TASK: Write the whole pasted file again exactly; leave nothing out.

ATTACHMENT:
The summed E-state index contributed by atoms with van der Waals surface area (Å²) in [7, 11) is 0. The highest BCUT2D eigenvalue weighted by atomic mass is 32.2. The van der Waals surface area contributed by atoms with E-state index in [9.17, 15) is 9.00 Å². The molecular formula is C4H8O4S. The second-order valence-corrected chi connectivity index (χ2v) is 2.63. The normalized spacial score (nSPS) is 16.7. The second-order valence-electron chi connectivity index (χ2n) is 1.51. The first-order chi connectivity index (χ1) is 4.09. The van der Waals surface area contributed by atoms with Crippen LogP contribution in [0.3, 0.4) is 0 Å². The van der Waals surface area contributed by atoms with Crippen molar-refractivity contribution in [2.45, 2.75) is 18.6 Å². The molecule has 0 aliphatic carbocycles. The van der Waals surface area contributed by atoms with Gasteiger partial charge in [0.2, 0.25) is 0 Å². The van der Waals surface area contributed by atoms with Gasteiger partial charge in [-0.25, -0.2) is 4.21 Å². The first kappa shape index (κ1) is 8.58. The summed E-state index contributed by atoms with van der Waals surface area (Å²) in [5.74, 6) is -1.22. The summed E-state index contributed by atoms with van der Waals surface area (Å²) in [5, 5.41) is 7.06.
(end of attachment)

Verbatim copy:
The summed E-state index contributed by atoms with van der Waals surface area (Å²) in [7, 11) is 0. The highest BCUT2D eigenvalue weighted by atomic mass is 32.2. The van der Waals surface area contributed by atoms with E-state index in [9.17, 15) is 9.00 Å². The molecular formula is C4H8O4S. The second-order valence-corrected chi connectivity index (χ2v) is 2.63. The normalized spacial score (nSPS) is 16.7. The second-order valence-electron chi connectivity index (χ2n) is 1.51. The first-order chi connectivity index (χ1) is 4.09. The van der Waals surface area contributed by atoms with Crippen LogP contribution in [0.3, 0.4) is 0 Å². The van der Waals surface area contributed by atoms with Crippen molar-refractivity contribution in [2.45, 2.75) is 18.6 Å². The molecule has 0 aliphatic carbocycles. The van der Waals surface area contributed by atoms with Gasteiger partial charge in [0.2, 0.25) is 0 Å². The van der Waals surface area contributed by atoms with Gasteiger partial charge in [-0.25, -0.2) is 4.21 Å². The first kappa shape index (κ1) is 8.58. The summed E-state index contributed by atoms with van der Waals surface area (Å²) in [5.74, 6) is -1.22. The summed E-state index contributed by atoms with van der Waals surface area (Å²) in [5, 5.41) is 7.06.